Gepard – Part Five a): The Hardware, Phase 1

As I said the Gepard is a modular computer. Modular here means modular like in the early days of private computers: you have a case with a backplane, and everything else, from the CPU to the RAM, comes in single cards that can be inserted into the case. This is a photo of a typical Gepard configuration from the back. Yes, there are no card covers or handles, this is the factory view:

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Every Gepard computer had at least three types of cards in it: CPU, RAM, and Boot ROMs.

First Phase: 1984-1986, Gepards using Apple IIs or C64 as terminals and drives

In this phase, a Gepard had to connect to an Apple II or (later) to a C64 as there were no graphics cards, keyboard interfaces, or floppy disk interfaces yet. Instead, a Gepard I/O card connected to an Apple II card (or, later on, the user port of a C64) via a ribbon cable. The Apple II (or …) provided the keyboard, the display, and the floppy disk drive. Software, therefore, had to be booted from an Apple II floppy disk. There was some boot ROM on the I/O card specific to the computer model (Apple II or C64) it booted from. A program on the Apple II provided the necessary support to the entire operation.

The Gepard bus has the mechanical format of the ECB Bus (96 pins in 3 rows), but has a proprietary assignment of signals. It is a 16-bit bus basically giving you the signals of the Motorola 68000 CPU.

The hardware from the first phase could also be used in later phases.

backplane

Backplane
The backplane has 16 slots, the left 9 ones are quite close to each other while the right 7 are spaced further apart. One slot (the leftmost one) is used by the terminator card.

Terminator Card
The terminator card terminates all bus signals.

Case
The case is a very rugged, heavy, modular steel sheet thing. There is place in the front for the power supply (on the left if you look from the front), and for up to 2 floppy disk drives (on the right). The back half of the case contains the backplane, and the space for the cards. Each card can be inserted on two plastic rails, one on the top and one on the bottom.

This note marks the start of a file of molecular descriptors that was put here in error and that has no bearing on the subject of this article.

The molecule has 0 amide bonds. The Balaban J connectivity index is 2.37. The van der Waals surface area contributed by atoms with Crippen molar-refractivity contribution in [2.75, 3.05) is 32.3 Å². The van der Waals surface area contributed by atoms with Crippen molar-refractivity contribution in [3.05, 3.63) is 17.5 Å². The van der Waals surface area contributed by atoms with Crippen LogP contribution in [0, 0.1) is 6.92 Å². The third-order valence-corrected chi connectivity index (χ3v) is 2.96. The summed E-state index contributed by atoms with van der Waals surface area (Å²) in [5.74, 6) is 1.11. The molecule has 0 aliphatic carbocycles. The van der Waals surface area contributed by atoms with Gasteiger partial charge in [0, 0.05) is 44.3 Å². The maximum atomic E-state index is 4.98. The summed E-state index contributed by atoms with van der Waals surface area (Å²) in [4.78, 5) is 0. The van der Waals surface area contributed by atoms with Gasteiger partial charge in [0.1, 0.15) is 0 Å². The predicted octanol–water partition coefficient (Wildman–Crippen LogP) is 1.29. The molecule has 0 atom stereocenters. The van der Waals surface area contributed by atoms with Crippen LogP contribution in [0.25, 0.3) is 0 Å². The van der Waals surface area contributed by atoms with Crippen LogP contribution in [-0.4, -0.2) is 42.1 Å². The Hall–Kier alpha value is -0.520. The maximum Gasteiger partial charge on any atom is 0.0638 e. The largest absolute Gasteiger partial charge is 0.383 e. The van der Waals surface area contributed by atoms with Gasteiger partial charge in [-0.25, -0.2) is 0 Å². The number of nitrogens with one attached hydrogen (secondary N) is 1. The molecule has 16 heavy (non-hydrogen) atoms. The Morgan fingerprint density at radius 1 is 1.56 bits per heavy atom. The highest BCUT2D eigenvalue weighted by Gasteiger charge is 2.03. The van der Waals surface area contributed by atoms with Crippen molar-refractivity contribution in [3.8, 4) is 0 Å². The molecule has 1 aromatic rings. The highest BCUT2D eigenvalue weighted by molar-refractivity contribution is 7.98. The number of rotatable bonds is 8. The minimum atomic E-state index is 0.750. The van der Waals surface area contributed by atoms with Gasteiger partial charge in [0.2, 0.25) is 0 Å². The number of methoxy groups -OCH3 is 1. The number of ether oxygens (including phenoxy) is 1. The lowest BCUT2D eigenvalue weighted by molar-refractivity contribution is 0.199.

The thick front plate has the power switch on the left. The front plate has no inscription. Sometimes, there is a “Gepard” sticker on the top left side. Later front plate issues can have either a lock on the bottom left side or a keyboard interface in the bottom right.

The case has a timeless sandish (the brochure calls it “light ivory” like the typical taxis in Germany) color with brown bezels at the front and at the back. The middle stripe along the sides is of the same brown color.

Typically, there is no back plate. Normally, you see the single cards in the back directly.

The front feet can be raised, giving it the feel of a measurement device.

Power Supply (NMC 101 S)
Input: 220V, 50 Hz using a German “Schuko” plug
Output: 5 V/6A, 12V/2A, -12V/1A
There is a quite quiet fan cooling the power supply.

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CPU Card
The first CPU card sports a Motorola 68000 with 10 MHz. Remember that in 1984 Macintosh has only 7.8 MHz, 1986 an Atari ST has 8 Mhz, and the Amiga has 7.2 MHz…
All Gepard CPU cards have a reset button.

ram.jpg

RAM card
There is a 128 kB DRAM card capable of running at 8MHz (-5%). You can have up to 7 of these cards in a Gepard.

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I/O Card
The is the Gepard end of the connection to an Apple II. It contains 2 boot EPROMS and an interface for a cable to the Apple II card.

Apple II card
This is the Apple II end of the connection to the Gepard. The connection is done via a ribbon cable and is an 8-bit bi-directional bus.

Complete Kits
A first phase Gepard kit either consisted of a backplane, terminator card, CPU card, RAM card, I/O card, and the Apple II card, or it included also a case and a power supply.

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